Inside you’ll find a 20.1MP stacked one-inch sensor, which combines with a Digic 8 processor to provide 8FPS shooting with AF, and 20 or even 30FPS if you lock the focus and metering, and don’t mind extracting the files from what’s essentially a video. There’s face tracking, but this only works in single-shot AF mode rather than servo tracking. ISO sensitivity can be taken all the way up to a whopping 25600 (by default it stops at ISO 6400) but results here are extremely noisy.
Video goes all the way up to 4K, but a lot of the features are only available with the mode dial set to video mode – capture a quick video without setting it up first, and you’ll get 1080p.
The touchscreen on the back tilts, but doesn’t flip all the way over for selfies, and there’s an entire viewfinder that pops up on the left-hand side, though it’s so small we’re not sure many people will bother. Overall, the G5 X II is small and light, produces good image quality, and would make a good pocket camera to carry with you on a trip.
Olympus Tough TG-6
For those times you need something that will bounce over the rocks, plop into rockpools, get scuffed with sand, and still work at the end of it, the TG-6 rugged camera should be top of your list.
The sensor is only 12.7 megapixels, which sounds small in these days of 60MP whoppers, but is still good for a quality print up to about A3 size. Perhaps more important are its tough credentials: waterproof to 50m, freezeproof to -10C, crushproof by 100kg, and you can drop it from 2.1m and it should still work. It’s perfect for an adventure holiday, to take scuba diving without an expensive housing, or just to give to the kids.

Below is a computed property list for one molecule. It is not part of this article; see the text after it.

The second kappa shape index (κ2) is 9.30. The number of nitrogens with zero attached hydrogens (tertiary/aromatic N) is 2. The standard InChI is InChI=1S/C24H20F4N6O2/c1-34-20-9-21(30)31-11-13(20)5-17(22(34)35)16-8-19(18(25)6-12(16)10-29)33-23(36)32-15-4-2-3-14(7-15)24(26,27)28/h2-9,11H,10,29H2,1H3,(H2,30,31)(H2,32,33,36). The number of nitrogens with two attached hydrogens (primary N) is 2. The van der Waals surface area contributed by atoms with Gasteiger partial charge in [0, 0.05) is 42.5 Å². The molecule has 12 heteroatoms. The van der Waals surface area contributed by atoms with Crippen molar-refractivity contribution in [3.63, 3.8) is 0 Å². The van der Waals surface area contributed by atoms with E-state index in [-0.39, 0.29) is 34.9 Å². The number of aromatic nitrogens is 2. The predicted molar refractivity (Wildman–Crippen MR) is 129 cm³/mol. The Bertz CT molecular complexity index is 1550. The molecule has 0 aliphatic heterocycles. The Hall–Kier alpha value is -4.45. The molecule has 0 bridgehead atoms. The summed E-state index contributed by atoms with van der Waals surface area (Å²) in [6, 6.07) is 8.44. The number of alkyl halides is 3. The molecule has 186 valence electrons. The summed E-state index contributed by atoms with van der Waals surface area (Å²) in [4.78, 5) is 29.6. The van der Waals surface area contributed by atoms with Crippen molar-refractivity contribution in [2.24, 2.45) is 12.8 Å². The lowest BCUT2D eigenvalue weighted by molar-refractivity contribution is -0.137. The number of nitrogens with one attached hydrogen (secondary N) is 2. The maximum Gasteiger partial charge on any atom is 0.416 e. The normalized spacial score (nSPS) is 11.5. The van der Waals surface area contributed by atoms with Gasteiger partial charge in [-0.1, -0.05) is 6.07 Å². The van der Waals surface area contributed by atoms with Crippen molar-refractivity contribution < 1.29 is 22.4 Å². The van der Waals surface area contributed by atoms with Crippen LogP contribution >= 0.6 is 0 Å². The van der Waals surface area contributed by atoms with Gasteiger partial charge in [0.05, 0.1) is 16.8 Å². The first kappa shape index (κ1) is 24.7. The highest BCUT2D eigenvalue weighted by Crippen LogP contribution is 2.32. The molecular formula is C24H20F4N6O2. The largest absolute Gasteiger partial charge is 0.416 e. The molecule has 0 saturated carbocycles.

Having a lower megapixel count means each individual photosite on the sensor can be larger, collecting more light for better image quality, a consideration when underwater where light can fall off quickly. ISO sensitivity goes all the way up to 12,800, and the lens has a maximum aperture of F/2, (it’s a 25-100 full frame equivalent, and the aperture closes down significantly to F/4.9 at the long end). It’s all designed to drink in as much light as possible.
Other features include a really close focusing mode, focus stacking, and up to 20FPS shooting. There’s 4K/30FPS video too.
Nikon Coolpix P1000
Another bridge camera, and with the P1000 Nikon crams a silly amount of lens into a body that, while it might be smaller than a DSLR with an 800mm lens attached, is never going to be called ‘compact’.
The lens in the P1000 zooms from a 24mm full frame equivalent to 3000mm. It’s huge, like owning your own spy satellite. You can digitally zoom into this further too, as long as you don’t mind ruining your images. There’s a 16MP back-illuminated 1/2.3-in CMOS sensor at the heart of the camera, and the maximum aperture of that lens – which is image stabilised – ranges from f/2.8 at the wide end to f/8 at the long end.
The AF system is based on contrast detection, which is slower than phase detection or hybrid systems, and this, combined with the maximum ISO sensitivity of 6400 (1600 if you’re shooting in Auto) means you’re going to struggle to use the camera at its longest reach without some sort of movement spoiling the shot. Unless you take it on holiday to a very sunny place, that is. Get the shot, and you can fire away at 7FPS and capture raw files too, for later processing off the camera.
The P1000 exists to beat everyone else, and is a large and expensive investment. If you absolutely have to have the biggest, though, it’s the one to get.
So, maybe the compact digital camera isn’t dead after all. It has, however, been forced by smartphone point-and-shoots to evolve and gain features.
You buy a compact digital camera if you want increased image quality from larger sensors and better quality lenses, for greater video flexibility – including the ability to use an external microphone easily – or to gain an enormous zoom reach without buying thousands of pounds’ worth of DSLR or mirrorless kit.
The Canon PowerShot G7X Mark III is all most people want from a camera, a definite jump up from a smartphone, and likely to provide delightful stills and video for years to come.